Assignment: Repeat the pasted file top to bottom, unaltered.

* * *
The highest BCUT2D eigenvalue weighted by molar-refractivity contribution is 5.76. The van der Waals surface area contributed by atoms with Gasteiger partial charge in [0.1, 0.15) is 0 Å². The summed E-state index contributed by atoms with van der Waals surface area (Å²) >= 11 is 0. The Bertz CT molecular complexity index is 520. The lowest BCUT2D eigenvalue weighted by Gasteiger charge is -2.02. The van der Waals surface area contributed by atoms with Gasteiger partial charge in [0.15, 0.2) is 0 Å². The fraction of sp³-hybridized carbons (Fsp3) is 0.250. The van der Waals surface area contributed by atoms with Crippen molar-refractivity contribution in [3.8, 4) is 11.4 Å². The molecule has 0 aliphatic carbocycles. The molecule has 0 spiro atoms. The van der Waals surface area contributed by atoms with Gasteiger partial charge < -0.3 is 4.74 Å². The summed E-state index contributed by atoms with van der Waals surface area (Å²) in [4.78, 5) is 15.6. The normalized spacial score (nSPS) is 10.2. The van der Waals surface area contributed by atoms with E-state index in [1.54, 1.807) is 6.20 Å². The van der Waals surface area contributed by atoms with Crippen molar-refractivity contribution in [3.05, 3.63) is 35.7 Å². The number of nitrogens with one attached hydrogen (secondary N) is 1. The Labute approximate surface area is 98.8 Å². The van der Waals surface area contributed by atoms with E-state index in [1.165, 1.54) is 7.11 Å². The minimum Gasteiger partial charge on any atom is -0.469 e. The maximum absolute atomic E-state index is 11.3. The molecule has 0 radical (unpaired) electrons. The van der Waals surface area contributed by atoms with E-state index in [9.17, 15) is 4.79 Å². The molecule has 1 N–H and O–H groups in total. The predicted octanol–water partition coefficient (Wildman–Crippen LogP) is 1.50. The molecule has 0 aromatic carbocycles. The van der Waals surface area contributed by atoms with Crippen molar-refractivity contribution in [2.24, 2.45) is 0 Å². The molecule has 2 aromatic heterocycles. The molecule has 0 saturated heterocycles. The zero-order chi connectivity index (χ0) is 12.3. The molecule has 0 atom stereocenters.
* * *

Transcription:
The highest BCUT2D eigenvalue weighted by molar-refractivity contribution is 5.76. The van der Waals surface area contributed by atoms with Gasteiger partial charge in [0.1, 0.15) is 0 Å². The summed E-state index contributed by atoms with van der Waals surface area (Å²) >= 11 is 0. The Bertz CT molecular complexity index is 520. The lowest BCUT2D eigenvalue weighted by Gasteiger charge is -2.02. The van der Waals surface area contributed by atoms with Gasteiger partial charge in [0.15, 0.2) is 0 Å². The fraction of sp³-hybridized carbons (Fsp3) is 0.250. The van der Waals surface area contributed by atoms with Crippen molar-refractivity contribution in [3.8, 4) is 11.4 Å². The molecule has 0 aliphatic carbocycles. The molecule has 0 spiro atoms. The van der Waals surface area contributed by atoms with Gasteiger partial charge < -0.3 is 4.74 Å². The summed E-state index contributed by atoms with van der Waals surface area (Å²) in [4.78, 5) is 15.6. The normalized spacial score (nSPS) is 10.2. The van der Waals surface area contributed by atoms with E-state index in [1.54, 1.807) is 6.20 Å². The van der Waals surface area contributed by atoms with Crippen molar-refractivity contribution in [3.05, 3.63) is 35.7 Å². The number of nitrogens with one attached hydrogen (secondary N) is 1. The Labute approximate surface area is 98.8 Å². The van der Waals surface area contributed by atoms with E-state index in [1.165, 1.54) is 7.11 Å². The minimum Gasteiger partial charge on any atom is -0.469 e. The maximum absolute atomic E-state index is 11.3. The molecule has 0 radical (unpaired) electrons. The van der Waals surface area contributed by atoms with E-state index in [9.17, 15) is 4.79 Å². The molecule has 1 N–H and O–H groups in total. The predicted octanol–water partition coefficient (Wildman–Crippen LogP) is 1.50. The molecule has 0 aromatic carbocycles. The van der Waals surface area contributed by atoms with Crippen molar-refractivity contribution in [2.24, 2.45) is 0 Å². The molecule has 2 aromatic heterocycles. The molecule has 0 saturated heterocycles. The zero-order chi connectivity index (χ0) is 12.3. The molecule has 0 atom stereocenters.